So here we are. The last part of this long, long build. I’m really glad to finally put this baby to sleep.
At so many levels it was the perfect model for me. The quality of the kit is really good so I didn’t have to waste time on correcting someone else’s mistakes. On the other hand, there was some scratch-building involved that I’m really fond of. Also, the model has some of the interior exposed which is always a nice feature. And finally, I was able to do a lot of weathering with the vehicle I chose to recreate. And the weathering is the real treat, man…
I must admit I wasn’t very consistent in separating the painting and weathering stages of the project. Last time I did some weathering with the rust. Now I must go back to painting. Here’s the bucket that is going to be one of the extra pieces of the equipment.
I wanted to replicate the common enamel finish where the raw metal is primed with white base and then painted in colour. I used the hairspray technique which I’m sure you’re familiar with by now.
The metal showing through the chips is hand-painted with Vallejo German Black Brown, my favourite paint for that job.
I made some potatoes rolling around Miliput scraps. Then I painted them light brown and I glued them inside the barrel using Ammo Mig Sand&Gravel glue. Finally, I added a little bit of pigment on top to recreate dirt.
But let’s go back to the main thing. I created a yellow filter from an oil ochre paint and white spirit.
I apply the filter on some of the panels to make them stand out. This is another attempt to break the monotony of the monochrome finish.
I also use the yellow filter to build up the transition between the rusty chips and green base colour. The fresh rust tends to create yellowish-orange residue on horizontal surfaces. I wanted to recreate that.
The next step is a classic enamel wash applied on the whole model. I’m trying to be precise and not to make any mess throughout the process.
I give the wash literally a minute to dry and I remove the excess with a brush dipped in white spirit. After this step the model finally starts to look like a real thing.
Similarly, the ammo box is also treated with the same wash.
It’s time to return to the oils big time. I’ve chosen some more colours: green, blue, black and so on. I will try to build up contrasts on the model.
It doesn’t really matter if it’s rust, the green shade or whatever. I just examine the model to find places that can be enhanced chromatically. Then I apply a similar (usually darker) oil shade and I blend it with white spirit.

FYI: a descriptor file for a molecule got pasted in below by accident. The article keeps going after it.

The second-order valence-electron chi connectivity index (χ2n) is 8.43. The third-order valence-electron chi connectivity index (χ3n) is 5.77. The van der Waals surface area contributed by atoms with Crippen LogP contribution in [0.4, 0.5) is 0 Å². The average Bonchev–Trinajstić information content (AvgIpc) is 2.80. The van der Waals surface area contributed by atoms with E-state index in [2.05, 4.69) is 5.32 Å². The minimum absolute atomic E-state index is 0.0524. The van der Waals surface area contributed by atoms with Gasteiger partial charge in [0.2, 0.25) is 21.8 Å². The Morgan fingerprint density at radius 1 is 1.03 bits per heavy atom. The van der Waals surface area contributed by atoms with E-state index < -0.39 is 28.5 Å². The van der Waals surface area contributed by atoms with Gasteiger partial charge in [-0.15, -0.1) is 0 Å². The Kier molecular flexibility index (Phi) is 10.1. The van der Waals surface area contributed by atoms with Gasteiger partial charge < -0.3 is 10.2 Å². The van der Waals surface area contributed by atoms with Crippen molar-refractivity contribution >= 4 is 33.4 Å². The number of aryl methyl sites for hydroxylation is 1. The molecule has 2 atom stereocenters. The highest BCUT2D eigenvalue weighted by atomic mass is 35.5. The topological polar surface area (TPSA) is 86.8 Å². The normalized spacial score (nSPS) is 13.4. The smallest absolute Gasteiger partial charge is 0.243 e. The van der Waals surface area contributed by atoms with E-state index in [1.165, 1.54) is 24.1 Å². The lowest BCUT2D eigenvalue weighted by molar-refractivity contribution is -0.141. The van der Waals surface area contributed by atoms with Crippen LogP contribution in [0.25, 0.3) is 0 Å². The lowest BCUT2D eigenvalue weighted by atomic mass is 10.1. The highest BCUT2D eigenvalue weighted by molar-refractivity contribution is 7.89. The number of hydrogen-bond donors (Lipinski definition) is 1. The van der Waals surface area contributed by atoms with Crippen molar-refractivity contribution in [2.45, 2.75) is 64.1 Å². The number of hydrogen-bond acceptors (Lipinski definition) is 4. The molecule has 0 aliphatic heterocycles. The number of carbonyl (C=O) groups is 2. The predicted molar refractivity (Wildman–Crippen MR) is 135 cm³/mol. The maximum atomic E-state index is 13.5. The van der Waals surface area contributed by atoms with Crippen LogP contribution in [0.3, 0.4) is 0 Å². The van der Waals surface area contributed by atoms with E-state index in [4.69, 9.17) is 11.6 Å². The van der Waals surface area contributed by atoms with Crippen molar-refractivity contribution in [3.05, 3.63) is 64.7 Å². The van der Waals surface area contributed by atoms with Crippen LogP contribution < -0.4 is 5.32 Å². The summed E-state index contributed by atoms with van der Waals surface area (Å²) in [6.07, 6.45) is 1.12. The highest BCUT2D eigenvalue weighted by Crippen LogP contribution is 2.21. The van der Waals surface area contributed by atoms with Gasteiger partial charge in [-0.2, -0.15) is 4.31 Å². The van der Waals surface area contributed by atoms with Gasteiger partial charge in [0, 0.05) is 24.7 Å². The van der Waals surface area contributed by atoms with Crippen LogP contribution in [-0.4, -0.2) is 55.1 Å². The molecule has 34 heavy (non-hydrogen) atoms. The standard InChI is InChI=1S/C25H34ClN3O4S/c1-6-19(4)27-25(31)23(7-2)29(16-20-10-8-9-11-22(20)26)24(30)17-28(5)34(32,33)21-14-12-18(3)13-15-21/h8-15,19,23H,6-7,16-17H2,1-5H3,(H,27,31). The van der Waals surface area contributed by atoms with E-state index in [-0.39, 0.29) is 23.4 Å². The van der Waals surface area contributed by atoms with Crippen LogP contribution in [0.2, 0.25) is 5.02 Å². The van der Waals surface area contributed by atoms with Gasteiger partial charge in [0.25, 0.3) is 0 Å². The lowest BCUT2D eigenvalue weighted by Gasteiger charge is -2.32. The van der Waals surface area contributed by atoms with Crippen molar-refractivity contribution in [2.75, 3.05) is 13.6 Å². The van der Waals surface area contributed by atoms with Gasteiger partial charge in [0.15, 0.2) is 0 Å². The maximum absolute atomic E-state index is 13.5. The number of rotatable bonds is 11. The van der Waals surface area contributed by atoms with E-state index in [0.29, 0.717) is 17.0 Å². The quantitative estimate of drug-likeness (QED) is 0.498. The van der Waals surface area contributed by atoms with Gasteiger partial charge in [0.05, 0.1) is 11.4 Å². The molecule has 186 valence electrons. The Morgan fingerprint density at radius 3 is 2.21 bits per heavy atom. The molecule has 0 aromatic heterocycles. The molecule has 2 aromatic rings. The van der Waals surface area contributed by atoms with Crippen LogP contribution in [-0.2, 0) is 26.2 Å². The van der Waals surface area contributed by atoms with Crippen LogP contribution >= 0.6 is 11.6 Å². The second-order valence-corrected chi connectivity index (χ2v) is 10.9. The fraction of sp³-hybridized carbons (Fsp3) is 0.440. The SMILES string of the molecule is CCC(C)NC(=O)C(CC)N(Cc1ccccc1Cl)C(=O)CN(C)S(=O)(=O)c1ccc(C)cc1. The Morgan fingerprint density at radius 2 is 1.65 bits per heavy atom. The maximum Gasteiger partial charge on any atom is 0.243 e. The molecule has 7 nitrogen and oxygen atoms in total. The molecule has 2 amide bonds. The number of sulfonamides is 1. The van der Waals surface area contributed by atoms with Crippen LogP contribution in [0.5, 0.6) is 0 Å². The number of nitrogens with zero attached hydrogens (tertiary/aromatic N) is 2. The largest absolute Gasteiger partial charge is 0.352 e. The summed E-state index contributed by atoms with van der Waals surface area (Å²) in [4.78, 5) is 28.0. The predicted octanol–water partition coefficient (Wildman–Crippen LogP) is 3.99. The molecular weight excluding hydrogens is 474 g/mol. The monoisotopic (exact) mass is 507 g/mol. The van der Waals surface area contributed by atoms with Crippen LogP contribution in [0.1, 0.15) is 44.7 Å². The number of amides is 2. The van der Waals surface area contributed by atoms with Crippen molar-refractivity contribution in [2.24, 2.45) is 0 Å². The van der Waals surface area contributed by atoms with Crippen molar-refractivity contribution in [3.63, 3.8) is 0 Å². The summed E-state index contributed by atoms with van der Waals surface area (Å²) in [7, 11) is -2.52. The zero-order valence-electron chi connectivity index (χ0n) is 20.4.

It’s pretty much the same thing Mike Rinaldi does with his oil paint rendering technique.
The next step is the smoke residue on the engine grills and the exhaust. I spray irregular patterns of Vallejo German Black Brown. I find this colour more convincing than just straight black. At least at the first stage.
I use a piece of paper to create a very simple mask. This helps me to enhance the contrast between the panels.
On the exhaust I spray a little bit of matt black to intensify the effect.
The exhaust of tank is often covered with glossy fuel stains. To recreate this effect I mixed a bit of Wet Effects by Ammo Mig and liquid bitumen. Bitumen is a product used sometimes in decoupage to patinate surfaces. It is basically liquid asphalt, so no wonder it looks realistic.
Make sure to blend the mixture with white spirit after the application.
I had to go back to the rear structure to paint the weld marks. First I spray a thin line of matt black. It’s essential to be precise here.
Then I paint the weld itself with Vallejo silver.
It’s time to get the model ready for the mud. Meanwhile I painted the tracks. Check out how I did it here.
Here’s the recipe for my gourmet mud goulash:
-a bit of medium density Ammo Mig splashes product
-a pinch of thick heavy mud product
-a fair amount of pigments in various colours
-one spoon of microballons.
Mix everything well and apply fresh on the model. Bon appetit!
With an old brush I spread the thick paste in the lower part of the undercarriage. Because here is where the mud tends to accumulate.
When the mud is still fresh I use a sponge to smear some dirt around and create texture.
Make sure there’s some logic involved in the process. The splashes on the side usually will be pointed towards the back of the vehicle.